Traditional rocket enthusiasts can tell you what everyone already knows, which is that overcoming gravity requires a propulsive force in the opposite direction of the gravity field you wish to overcome. Hovering in mid air for an extended period of time can be accomplished by either 1) blasting matter in the downward direction or, 2) pushing against the air as with wings or helicopter like blades. If there happens to be a vertical electro-magnetic field available, there are ways to push against it as well. However, science fiction is filled with spacecraft that seem to hover without using any of these methods. The most ubiquitous examples are the flying saucers that appear in so many of the older and sometimes lesser quality sci-fi films. But it appears just as frequently in more recent films, like the huge mother ship hovering over South Africa in District 9, or the land speeders in Star Wars. In Close Encounters, we see a ship behind Roy Neary's truck hover and then move slowly overhead, and a huge alien mother ship hovering over Devil's Tower. No explanations are given as to how these feats are being accomplished. It's not just ships either, for we often see entire cities suspended in mid air like Cloud City in The Empire Strikes Back, or the city in the the Star Trek episode entitled The Cloud Minders. It often makes me cringe when these things first appear on screen.
Now, I know that when it comes to the future or even alien worlds, writers have some freedom to present some pretty wild technological breakthroughs. But no one in this universe, whether from the future or some alien planet, can escape the laws of Physics, and gravity is one of the most foundational of them all. If you thought simulating gravity was tough, defying it turns out to be an even greater challenge. This entry is dedicated to the impossible ubiquity of anti-gravity devices.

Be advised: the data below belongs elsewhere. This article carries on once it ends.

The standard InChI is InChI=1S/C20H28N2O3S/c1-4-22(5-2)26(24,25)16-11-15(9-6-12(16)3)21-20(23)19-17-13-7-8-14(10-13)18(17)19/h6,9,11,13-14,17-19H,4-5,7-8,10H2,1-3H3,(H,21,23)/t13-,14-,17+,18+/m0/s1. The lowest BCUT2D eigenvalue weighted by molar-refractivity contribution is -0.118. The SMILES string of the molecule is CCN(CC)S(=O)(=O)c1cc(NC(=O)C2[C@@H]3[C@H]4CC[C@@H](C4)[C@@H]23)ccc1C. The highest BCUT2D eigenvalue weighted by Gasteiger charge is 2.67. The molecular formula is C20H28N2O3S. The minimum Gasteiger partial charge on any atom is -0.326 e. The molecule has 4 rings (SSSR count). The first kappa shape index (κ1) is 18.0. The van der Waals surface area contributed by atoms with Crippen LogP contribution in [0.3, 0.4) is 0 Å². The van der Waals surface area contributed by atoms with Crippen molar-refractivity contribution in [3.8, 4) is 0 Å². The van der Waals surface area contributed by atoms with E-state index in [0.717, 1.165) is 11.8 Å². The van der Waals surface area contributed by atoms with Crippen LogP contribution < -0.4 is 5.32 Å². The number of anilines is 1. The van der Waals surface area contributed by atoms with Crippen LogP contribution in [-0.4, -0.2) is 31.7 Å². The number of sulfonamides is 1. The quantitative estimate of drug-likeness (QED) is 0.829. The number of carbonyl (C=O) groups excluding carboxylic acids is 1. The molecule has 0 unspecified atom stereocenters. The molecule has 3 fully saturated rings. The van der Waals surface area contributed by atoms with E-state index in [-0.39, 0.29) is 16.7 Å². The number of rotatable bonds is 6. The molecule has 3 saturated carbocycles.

The fact of the matter is simple, gravity cannot be turned off, shielded, or otherwise directly counteracted. For any physics buffs out there, Einstein did describe a theoretical anti-gravity device consisting of a ring of neutrons traveling close to the speed of light. The frame-dragging effect would render the center of the ring gravity-less. Of course, it would be impossible to build and would not even be self-levitating, so it's just a detail. By contrast, electro-magnetic fields can be generated, turned on and off, and shielded with various materials. I think it is the analogy to EM fields that cause many people to accept the possibility of finding ways to do these things to gravity fields, but it just ain't so.
The recent film Avatar featured a range of spectacular floating mountains, claiming that this was possible due to the planet's unusual magnetic field. Well, planetary magnetic fields fan outward at the poles. Any balancing act between gravity and magnetism would be highly unstable, especially while still in the planet's atmosphere. And since the field must weaken as you move farther from the planet, those huge rocks would be lined up in order of size, biggest on the bottom to the smallest up high. So much for the floating stairways. Hey, at least it looked real pretty!
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